Republican bosses tended to make reactionary selections like Harding, as when they stuck with President Taft in 1912, over former President Theodore Roosevelt, who was more popular and won most of the primaries. (Roosevelt walked out, declared "We are at Armageddon and I fight for the Lord," ran ahead of Taft as an independent and by splitting the Republicans, elected the Democrat, Woodrow Wilson, president.)

In 1952, the Republican bosses wished to seat the unelected southern delegates of President Taft's son, the Republican Senate leader, Robert A. Taft, over the supporters of the more popular General Dwight D. Eisenhower. They were prevented from doing so by the 39-year-old Senator Richard M. Nixon, who stampeded the favorite son's California delegates of then Governor Earl Warren to Eisenhower, for which undoubted service, Nixon, (who was publicly pledged to Warren and privately to both Taft and Eisenhower also), was rewarded with the vice-presidency.

Though primaries played an increasingly important role, Democratic faction heads, kingpins and wheel horses were influential in choosing the long sequence of distinguished nominees put forward by that party from 1928 to 1968 (Alfred E. Smith, FDR, Truman, Adlai E. Stevenson, John F. Kennedy, Lyndon B. Johnson, and Hubert H. Humphrey), before the riot-torn convention of 1968 dumped the nomination process largely into the lap of forces of protest and affirmative action. Long-serving House Speaker Sam Rayburn famously said to then-Vice-President Johnson, of the "Best and Brightest" around President Kennedy: "Lyndon, I hope they're as smart as you say, but I just wish one of them had ever run for county sheriff." They propelled the country into Vietnam and left it there, instead.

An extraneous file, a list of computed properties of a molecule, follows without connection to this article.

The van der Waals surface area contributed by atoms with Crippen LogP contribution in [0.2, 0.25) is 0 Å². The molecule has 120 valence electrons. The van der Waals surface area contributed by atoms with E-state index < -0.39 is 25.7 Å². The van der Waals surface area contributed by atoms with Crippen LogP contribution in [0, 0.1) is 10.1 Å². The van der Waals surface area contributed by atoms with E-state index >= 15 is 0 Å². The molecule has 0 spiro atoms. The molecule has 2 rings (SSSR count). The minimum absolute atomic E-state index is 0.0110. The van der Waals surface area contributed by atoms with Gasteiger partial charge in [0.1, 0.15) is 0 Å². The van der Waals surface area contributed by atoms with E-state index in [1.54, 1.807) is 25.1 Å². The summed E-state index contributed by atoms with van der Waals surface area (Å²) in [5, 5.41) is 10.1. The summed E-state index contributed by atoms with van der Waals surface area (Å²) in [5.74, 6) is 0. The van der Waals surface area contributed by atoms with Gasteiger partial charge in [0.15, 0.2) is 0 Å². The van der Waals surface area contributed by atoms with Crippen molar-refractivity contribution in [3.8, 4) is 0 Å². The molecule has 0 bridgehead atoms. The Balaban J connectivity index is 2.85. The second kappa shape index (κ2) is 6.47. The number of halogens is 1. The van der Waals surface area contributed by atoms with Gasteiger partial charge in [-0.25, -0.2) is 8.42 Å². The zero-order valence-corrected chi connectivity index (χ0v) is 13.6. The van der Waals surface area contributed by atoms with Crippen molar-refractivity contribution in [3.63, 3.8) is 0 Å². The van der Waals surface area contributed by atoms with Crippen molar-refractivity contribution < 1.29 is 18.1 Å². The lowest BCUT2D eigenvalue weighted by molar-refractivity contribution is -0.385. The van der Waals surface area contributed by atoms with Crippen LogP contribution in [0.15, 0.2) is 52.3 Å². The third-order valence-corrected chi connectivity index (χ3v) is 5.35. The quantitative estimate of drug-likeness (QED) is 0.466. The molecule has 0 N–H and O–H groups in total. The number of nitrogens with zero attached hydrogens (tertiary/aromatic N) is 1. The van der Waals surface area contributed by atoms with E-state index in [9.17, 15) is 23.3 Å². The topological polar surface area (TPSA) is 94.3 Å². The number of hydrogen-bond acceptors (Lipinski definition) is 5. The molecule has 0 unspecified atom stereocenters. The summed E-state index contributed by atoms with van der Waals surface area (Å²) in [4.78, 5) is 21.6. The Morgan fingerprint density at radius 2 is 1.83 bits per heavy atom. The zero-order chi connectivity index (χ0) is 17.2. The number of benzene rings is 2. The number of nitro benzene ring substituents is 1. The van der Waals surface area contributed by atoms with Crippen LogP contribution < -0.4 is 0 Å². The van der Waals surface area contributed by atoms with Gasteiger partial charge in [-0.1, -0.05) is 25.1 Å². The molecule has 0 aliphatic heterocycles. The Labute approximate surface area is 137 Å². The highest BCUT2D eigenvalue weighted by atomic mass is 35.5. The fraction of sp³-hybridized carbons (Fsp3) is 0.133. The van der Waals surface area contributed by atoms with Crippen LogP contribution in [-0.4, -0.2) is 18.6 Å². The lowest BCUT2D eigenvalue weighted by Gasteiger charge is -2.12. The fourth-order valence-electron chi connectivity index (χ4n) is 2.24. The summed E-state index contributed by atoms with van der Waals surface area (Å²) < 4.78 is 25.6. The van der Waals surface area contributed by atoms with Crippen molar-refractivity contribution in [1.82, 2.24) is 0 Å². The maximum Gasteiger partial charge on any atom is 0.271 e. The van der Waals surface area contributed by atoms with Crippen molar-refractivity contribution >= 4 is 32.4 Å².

Even in the terrible year of 1968, with the King and Robert Kennedy assassinations, with 550,000 draftees mired in Vietnam and 200 to 400 of them coming home in body bags every week, and racial and anti-war riots erupting almost every week in American cities, at one time or another, Johnson, Kennedy, Humphrey, Nixon, Nelson Rockefeller and Ronald Reagan were all running for their parties' nominations for president.